More than three years after the start of the COVID-19 pandemic, women are still navigating a changing workplace. Right now, it’s a mixed bag, as Deloitte’s third Women @ Work: A Global Outlook report found. The report surveyed 5,000 working women in 10 countries.
Women reported that some conditions are improving, especially around burnout, but they’re still trying address their mental health in less supportive work environments, are being pushed out of flexible work arrangements, are still expected to shoulder most domestic duties, and experiencing microaggressions, especially women who are LBGTQ+ and/or are not White.
And it’s all still driving women to look for other jobs, or stop working at all. “Why are women leaving? They’re not getting what they want or what they need,” Emma Codd, global inclusion leader at Deloitte, said.
Mental health is still a factor
In Deloitte’s 2022 report, “burnout” was cited a top concern, with 46% percent of respondents reporting they fit that description. “That is no longer the driver for people looking to leave their jobs,” she said. For 2023, 30% of women reported feeling burned out.
While that drop is positive, it’s against a “backdrop of very poor findings in mental health,” Codd added. The report found that 35% of respondents rated their mental well-being as poor/very poor, which is similar to the 2022 number; and around half reported their stress levels as being higher than last year.
Fewer women also reported that they could get adequate mental health support from their employers. In 2022, 43% of women felt comfortable talking about mental health at work. In 2023, that number dropped to 25%. And only 25% feel comfortable taking time off to take care of their mental health, also down from 39% in 2022.
It’s a concerning mismatch. “The place where really there should be levels of support provided, and people should be able to talk about it — you’ve got a worsening picture here. That’s not a good combination,” Codd said.
Women want flexibility, but aren’t getting it
Employers shoving workers back into the office is also pushing women out the door, intentionally or not. Deloitte found “lack of flexibility around when I work” as the second-most cited reason that women chose to leave their jobs in the last 12 months (the first being “pay wasn’t high enough.”)
They also found that 97% of women don’t feel they can ask for flexible work arrangements for fear that it will affect their careers; and 95% believe it’s unlikely that their workload would adjust should they be granted a flexible schedule.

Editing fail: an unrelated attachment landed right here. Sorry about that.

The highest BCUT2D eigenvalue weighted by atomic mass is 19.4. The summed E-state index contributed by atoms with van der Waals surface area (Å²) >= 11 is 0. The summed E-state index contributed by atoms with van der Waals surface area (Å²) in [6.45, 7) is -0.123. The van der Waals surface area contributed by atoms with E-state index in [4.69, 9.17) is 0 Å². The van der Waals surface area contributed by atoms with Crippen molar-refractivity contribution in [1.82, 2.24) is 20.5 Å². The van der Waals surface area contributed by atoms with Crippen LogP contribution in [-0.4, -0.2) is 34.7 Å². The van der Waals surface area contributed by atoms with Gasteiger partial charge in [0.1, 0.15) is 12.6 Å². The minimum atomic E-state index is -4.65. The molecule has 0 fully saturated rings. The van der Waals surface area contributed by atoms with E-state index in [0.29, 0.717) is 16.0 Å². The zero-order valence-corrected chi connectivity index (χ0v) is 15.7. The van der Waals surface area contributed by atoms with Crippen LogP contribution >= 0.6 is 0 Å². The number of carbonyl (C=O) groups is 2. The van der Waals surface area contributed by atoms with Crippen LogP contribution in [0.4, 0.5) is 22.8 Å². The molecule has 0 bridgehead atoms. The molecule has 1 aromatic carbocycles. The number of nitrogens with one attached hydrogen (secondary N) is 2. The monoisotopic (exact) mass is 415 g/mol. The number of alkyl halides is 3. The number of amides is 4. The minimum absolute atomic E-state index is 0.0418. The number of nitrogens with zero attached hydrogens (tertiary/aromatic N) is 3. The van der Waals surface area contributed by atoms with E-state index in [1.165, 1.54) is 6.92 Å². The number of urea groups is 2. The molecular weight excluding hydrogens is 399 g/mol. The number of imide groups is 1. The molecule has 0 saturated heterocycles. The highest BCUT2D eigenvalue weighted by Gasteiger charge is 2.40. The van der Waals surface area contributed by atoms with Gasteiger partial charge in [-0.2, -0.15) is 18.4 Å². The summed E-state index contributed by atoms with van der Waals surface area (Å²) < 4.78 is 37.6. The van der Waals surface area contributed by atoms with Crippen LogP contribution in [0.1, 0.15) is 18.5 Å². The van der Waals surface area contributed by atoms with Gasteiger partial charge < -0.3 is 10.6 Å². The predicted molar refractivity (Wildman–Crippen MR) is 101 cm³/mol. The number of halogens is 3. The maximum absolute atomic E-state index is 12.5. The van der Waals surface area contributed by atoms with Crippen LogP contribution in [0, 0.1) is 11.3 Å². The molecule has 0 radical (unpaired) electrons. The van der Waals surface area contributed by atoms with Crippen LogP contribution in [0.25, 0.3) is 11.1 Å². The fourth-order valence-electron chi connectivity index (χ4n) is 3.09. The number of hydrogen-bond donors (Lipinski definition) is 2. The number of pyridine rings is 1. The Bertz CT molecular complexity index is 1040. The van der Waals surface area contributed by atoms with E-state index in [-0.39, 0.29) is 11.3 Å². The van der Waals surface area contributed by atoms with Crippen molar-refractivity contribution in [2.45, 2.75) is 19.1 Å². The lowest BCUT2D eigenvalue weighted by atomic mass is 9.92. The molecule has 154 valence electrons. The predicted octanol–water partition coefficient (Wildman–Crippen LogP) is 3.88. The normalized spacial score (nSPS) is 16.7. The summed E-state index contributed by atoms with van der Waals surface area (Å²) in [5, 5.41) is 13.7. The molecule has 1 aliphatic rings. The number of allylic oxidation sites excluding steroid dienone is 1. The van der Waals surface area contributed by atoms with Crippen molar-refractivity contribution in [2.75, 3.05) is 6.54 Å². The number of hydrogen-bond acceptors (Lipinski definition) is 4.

That this number is so high “means a lot of these women are working within cultures based on fear and scarcity, and probably cultures that have an implicit or explicit ‘pregnancy tax,’ i.e. the assumption that because you chose to have children, you're somehow now less committed to working hard,” said Jessica Kriegel, chief scientist of workplace culture at Culture Partners. “If you have the flexibility and support, most new moms will run through a wall for that employer. The gap is still about employers not leaning in and embracing that.”
There’s an “undertone of being expected to go back into the office despite formal messaging” that flexibility is an acceptable option, Codd said. She herself has a hybrid work arrangement and loves it. “But for many people, I think what you’re seeing is an expectation [to go] back. That is not going to work for so many people. Hybrid done well is a massive benefit to work, and to many people, particularly women, it’s very important.”
Women are coping with problems in and out of the office
Women are also facing pressures that aren’t necessarily tied to the office, but affect their careers and work. Despite 88% of respondents saying they work full time, nearly half of respondents have primary responsibility for domestic tasks at home, including parenting, and only about 10% say those duties are mostly the responsibility of their partners.
The Deloitte report also found that 4 in 10 women say they feel the need to prioritize their partners’ career first. That’s the case even for women who are the primary earners: 1 in 5 feel that same pressure to push their partner’s careers ahead over their own.
Gender issues can infuse the workplace as well, with 44% of women reporting they experienced microaggressions, like being interrupted or talked over in meetings, being given fewer opportunities to speak up compared to male colleagues, or having someone else take credit for an idea. While that number is down from 2022, the situation remains harsh for LGBTQ+ women, with 76% reporting a microaggression in the last 12 months, and for women in ethnic minority groups, with 53% saying they experienced microaggressions and/or harassment.
All of these pressures can add to burnout, Codd said, pushing women to look for another job, switch to part-time work or leave the workforce all together.
There’s a feeling that “the pandemic’s over, so we don’t have to talk about mental health anymore. You do,” Codd said. “This data shows that women are suffering significantly more stress and anxiety. This is a bigger issue.”